Another recall in a series of actions taken by companies in the U.S. and Canada in relation to a Listeria outbreak is underway. A Washington company is pulling sandwiches it made with chicken from Tip Top Poultry.
Jumbo Foods Inc. of Mukilteo, WA, is recalling Tuscan Sun (TS) brand chicken salad sandwiches, according to the company’s notice posted by the Food and Drug Administration.
There is a concern that some of the recalled sandwiches may be in-home and business freezers because they have an 8-month shelf life.
The company distributed the sandwiches to food service operations and retail stores in Arizona, California, Nevada, North Carolina, Oregon, Utah, Virginia, and Washington.
Jumbo Foods Inc. shipped the frozen and refrigerated sandwiches between March 11 and Sept. 27. Frozen sandwiches have no sell-by or use-by date printed on the packages. Frozen products are generally thawed, and the expiry dates are applied at stores.
Refrigerated sandwiches distributed by Jumbo Foods have 28 days shelf life and the sell-by or use-by date stickers are on the packages. Some of the recalled refrigerated sandwiches do not expire until Nov. 1.
“This recall was brought to our attention by The Suter Company whose poultry supplier Tip Top Poultry has issued a voluntary recall of ready-to-eat (RTE) poultry products that may be adulterated with Listeria monocytogenes,” according to the recall notice.
“No illnesses have been reported to date in relation to these products or recall.”
Consumers who have purchased these recalled products should not consume them. Consumers should discard the products or return them to the point of purchase. Consumers with questions should call Jumbo Foods Inc. Customer Service at 800-562-650.
Officials in the United States and Canada are investigating listeriosis outbreaks caused by Listeria monocytogenes that has initially been linked to diced chicken from Georgia-based Tip Top Poultry.
FDA investigators and staff from the U.S. Centers for Disease and Prevention are working with the Public Health Agency of Canada and the Canadian Food Inspection Agency to find the root source of the Listeria.
In the United States, 24 people have been confirmed in the 13-state outbreak, with 22 hospitalized. Two people have died, according to the U.S. Centers for Disease Control and Prevention. The same strain of Listeria is involved on both sides of the border.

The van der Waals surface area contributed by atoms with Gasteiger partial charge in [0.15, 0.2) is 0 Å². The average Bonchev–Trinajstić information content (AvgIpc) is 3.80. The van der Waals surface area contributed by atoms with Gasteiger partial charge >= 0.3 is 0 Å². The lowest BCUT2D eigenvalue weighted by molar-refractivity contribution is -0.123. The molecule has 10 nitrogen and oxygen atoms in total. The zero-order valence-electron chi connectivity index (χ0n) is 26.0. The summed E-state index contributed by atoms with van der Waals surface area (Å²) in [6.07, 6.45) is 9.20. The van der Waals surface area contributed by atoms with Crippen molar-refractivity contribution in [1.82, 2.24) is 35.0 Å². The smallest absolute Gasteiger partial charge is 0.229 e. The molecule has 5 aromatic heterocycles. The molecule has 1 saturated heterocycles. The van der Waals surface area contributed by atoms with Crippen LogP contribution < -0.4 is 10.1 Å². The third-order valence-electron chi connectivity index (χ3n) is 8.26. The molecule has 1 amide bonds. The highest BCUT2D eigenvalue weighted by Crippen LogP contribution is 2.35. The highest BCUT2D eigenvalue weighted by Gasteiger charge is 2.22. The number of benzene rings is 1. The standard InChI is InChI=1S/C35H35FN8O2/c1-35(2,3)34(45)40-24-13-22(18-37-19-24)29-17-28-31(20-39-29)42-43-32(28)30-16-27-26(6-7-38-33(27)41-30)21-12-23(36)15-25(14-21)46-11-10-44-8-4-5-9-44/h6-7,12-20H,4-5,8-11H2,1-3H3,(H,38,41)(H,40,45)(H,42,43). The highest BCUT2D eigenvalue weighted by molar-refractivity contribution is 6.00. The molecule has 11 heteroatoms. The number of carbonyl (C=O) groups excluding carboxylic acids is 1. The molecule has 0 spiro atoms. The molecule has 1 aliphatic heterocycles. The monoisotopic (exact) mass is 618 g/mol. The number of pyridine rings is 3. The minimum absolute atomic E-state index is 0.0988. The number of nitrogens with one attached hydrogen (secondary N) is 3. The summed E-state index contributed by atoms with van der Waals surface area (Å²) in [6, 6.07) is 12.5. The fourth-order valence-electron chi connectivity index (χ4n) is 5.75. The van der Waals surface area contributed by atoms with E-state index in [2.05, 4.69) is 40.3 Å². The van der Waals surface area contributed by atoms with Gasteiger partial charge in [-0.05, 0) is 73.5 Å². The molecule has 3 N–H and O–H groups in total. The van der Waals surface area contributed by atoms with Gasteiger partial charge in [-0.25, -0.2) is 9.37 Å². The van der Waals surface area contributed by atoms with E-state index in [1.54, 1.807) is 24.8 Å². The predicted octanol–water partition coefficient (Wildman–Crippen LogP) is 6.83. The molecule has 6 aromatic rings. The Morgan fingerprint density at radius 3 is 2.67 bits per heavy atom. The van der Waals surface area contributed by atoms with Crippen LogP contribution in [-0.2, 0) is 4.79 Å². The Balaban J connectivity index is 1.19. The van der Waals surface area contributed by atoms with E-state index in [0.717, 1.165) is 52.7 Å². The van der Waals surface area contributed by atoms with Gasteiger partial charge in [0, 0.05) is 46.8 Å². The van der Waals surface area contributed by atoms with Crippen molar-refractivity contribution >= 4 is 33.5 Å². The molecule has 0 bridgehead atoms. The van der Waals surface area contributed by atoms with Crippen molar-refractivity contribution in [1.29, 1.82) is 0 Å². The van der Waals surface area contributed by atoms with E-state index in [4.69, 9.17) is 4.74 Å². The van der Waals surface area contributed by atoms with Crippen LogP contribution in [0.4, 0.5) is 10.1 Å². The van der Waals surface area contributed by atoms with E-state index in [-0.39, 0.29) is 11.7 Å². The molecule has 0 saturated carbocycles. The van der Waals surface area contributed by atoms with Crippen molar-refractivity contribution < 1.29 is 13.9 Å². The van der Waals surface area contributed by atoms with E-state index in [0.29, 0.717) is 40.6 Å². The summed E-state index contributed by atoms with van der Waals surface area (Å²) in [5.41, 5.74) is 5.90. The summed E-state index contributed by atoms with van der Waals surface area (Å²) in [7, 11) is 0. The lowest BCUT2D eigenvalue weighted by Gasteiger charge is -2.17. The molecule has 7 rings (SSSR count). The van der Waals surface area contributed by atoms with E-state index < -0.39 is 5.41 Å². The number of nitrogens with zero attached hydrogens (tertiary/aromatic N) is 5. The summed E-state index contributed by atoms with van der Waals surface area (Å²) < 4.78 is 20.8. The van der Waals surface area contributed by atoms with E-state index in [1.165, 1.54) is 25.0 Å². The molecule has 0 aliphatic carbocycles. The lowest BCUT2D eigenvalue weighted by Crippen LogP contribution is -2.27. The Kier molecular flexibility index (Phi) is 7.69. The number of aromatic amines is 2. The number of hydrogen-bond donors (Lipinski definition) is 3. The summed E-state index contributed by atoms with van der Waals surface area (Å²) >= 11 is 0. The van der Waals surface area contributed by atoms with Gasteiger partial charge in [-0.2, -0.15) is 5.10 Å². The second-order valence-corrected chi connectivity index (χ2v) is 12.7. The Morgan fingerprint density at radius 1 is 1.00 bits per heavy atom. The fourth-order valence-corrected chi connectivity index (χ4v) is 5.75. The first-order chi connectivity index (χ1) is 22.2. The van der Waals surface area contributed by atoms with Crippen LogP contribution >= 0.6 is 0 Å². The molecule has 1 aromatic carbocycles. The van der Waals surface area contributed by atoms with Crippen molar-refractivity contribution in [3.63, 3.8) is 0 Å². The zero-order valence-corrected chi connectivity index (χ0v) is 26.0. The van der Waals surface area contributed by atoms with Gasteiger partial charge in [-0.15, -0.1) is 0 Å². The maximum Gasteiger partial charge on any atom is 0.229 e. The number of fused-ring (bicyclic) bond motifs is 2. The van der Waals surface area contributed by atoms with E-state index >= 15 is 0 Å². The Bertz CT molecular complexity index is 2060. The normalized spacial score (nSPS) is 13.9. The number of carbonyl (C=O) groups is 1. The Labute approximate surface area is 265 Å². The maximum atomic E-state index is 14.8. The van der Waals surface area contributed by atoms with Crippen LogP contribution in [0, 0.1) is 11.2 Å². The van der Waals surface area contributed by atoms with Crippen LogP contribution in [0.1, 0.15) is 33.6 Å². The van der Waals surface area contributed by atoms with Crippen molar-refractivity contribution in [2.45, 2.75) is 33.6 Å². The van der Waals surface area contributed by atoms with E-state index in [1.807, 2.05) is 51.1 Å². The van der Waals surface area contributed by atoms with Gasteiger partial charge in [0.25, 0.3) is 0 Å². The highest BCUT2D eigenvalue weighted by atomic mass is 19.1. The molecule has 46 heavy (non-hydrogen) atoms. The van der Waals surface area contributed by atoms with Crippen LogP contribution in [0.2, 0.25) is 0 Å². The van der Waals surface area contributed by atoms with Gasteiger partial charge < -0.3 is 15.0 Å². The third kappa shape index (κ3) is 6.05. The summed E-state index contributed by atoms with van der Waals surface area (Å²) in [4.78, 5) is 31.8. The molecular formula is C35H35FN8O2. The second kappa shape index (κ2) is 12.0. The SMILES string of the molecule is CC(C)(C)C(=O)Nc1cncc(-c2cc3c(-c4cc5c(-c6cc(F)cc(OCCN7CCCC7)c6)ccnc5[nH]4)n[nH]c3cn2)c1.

In related events, Georgia-based Tip Top Poultry posted a recall of an undisclosed amount of chicken — and recently expanded it by an undisclosed amount. The chicken was used in a variety of products that were vaguely described in a spreadsheet of entities that received ready-to-eat (RTE) products with the chicken.
In Canada, the 13th recall notice related to the outbreaks was posted yesterday.
Jumbo Foods recall covers the following products:
|FROZEN Product||UPC||Codes on Pkg||Sell By/ Use By Dates||Distribution Dates|
|TS Bacon Ranch Chicken Salad on 9 grain||4370101417||A11 – E39||None||3/11/2019 – 9/27/2019|
|TS Cranberry Chicken Salad on 9 grain||4370101414||A11 – E39||None||3/11/2019 – 9/27/2019|
|TS Chipolte Chicken Salad on 9 grain||4370101415||A11 – E39||None||3/11/2019 – 9/27/2019|
|TS Chicken Salad on 9 grain||4370101413||A11 – E39||None||3/11/2019 – 9/27/2019|
|TS Chicken Salad Wedges||4370101426||A11 – E39||None||3/11/2019 – 9/27/2019|
|REFRIGERATED product||UPC||Codes on Pkg.||Sell By/ Use By Dates||Distribution Dates|
|TS Bacon Ranch Chicken Salad on 9 grain||4370101417||A11 – E39||3/21/2019 – 11/01/2019||3/11/2019 – 9/27/2019|
|TS Cranberry Chicken Salad on 9 grain||4370101414||A11 – E39||3/21/2019 – 11/01/2019||3/11/2019 – 9/27/2019|
|TS Chipolte Chicken Salad on 9 grain||4370101415||A11 – E39||3/21/2019 – 11/01/2019||3/11/2019 – 9/27/2019|
|TS Chicken Salad on 9 grain||4370101413||A11 – E39||3/21/2019 – 11/01/2019||3/11/2019 – 9/27/2019|
|TS Chicken Salad Wedges||4370101426||A11 – E39||3/21/2019 – 11/01/2019||3/11/2019 – 9/27/2019|
About Listeria infections
Food contaminated with Listeria monocytogenes may not look or smell spoiled but can still cause serious and sometimes life-threatening infections. Anyone who has eaten any of the recalled products and developed symptoms of Listeria infection should seek medical treatment and tell their doctors about the possible Listeria exposure.
Also, everyone who has eaten any of the recalled products should monitor themselves for symptoms during the coming weeks because it can take up to 70 days after exposure to Listeria for symptoms of listeriosis to develop.
Symptoms of Listeria infection can include vomiting, nausea, persistent fever, muscle aches, severe headache, and neck stiffness. Specific laboratory tests are required to diagnose Listeria infections, which can mimic other illnesses.
Pregnant women, the elderly, young children, and people such as cancer patients who have weakened immune systems are particularly at risk of serious illnesses, life-threatening infections, and other complications. Although infected pregnant women may experience only mild, flu-like symptoms, their infections can lead to premature delivery, infection of the newborn or even stillbirth.
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